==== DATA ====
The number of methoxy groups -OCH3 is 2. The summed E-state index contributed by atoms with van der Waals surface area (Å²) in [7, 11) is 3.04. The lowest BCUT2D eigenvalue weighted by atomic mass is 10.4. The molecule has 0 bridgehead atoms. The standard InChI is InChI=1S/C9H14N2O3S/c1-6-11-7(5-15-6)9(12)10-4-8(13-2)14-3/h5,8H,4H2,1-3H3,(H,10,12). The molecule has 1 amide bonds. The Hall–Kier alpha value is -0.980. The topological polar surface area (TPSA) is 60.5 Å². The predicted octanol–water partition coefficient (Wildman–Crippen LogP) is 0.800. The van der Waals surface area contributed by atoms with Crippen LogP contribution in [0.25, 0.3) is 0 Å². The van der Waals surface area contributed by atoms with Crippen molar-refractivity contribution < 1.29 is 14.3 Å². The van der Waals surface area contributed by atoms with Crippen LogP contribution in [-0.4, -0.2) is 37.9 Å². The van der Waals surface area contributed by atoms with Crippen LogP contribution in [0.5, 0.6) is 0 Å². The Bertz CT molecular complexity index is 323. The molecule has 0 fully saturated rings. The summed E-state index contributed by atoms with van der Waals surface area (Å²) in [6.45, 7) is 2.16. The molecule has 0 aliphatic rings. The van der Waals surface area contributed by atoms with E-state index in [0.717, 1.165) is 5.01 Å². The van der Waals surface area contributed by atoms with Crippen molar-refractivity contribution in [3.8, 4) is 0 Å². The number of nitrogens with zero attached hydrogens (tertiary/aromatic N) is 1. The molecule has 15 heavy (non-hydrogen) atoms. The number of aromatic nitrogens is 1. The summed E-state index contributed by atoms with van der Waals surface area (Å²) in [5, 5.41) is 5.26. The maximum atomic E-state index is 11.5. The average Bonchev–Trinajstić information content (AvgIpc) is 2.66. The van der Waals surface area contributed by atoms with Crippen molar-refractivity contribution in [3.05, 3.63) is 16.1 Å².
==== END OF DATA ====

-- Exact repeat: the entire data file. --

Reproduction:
The number of methoxy groups -OCH3 is 2. The summed E-state index contributed by atoms with van der Waals surface area (Å²) in [7, 11) is 3.04. The lowest BCUT2D eigenvalue weighted by atomic mass is 10.4. The molecule has 0 bridgehead atoms. The standard InChI is InChI=1S/C9H14N2O3S/c1-6-11-7(5-15-6)9(12)10-4-8(13-2)14-3/h5,8H,4H2,1-3H3,(H,10,12). The molecule has 1 amide bonds. The Hall–Kier alpha value is -0.980. The topological polar surface area (TPSA) is 60.5 Å². The predicted octanol–water partition coefficient (Wildman–Crippen LogP) is 0.800. The van der Waals surface area contributed by atoms with Crippen LogP contribution in [0.25, 0.3) is 0 Å². The van der Waals surface area contributed by atoms with Crippen molar-refractivity contribution < 1.29 is 14.3 Å². The van der Waals surface area contributed by atoms with Crippen LogP contribution in [-0.4, -0.2) is 37.9 Å². The van der Waals surface area contributed by atoms with Crippen LogP contribution in [0.5, 0.6) is 0 Å². The Bertz CT molecular complexity index is 323. The molecule has 0 fully saturated rings. The summed E-state index contributed by atoms with van der Waals surface area (Å²) in [6.45, 7) is 2.16. The molecule has 0 aliphatic rings. The van der Waals surface area contributed by atoms with E-state index in [0.717, 1.165) is 5.01 Å². The van der Waals surface area contributed by atoms with Crippen molar-refractivity contribution in [3.8, 4) is 0 Å². The number of nitrogens with zero attached hydrogens (tertiary/aromatic N) is 1. The molecule has 15 heavy (non-hydrogen) atoms. The number of aromatic nitrogens is 1. The summed E-state index contributed by atoms with van der Waals surface area (Å²) in [5, 5.41) is 5.26. The maximum atomic E-state index is 11.5. The average Bonchev–Trinajstić information content (AvgIpc) is 2.66. The van der Waals surface area contributed by atoms with Crippen molar-refractivity contribution in [3.05, 3.63) is 16.1 Å².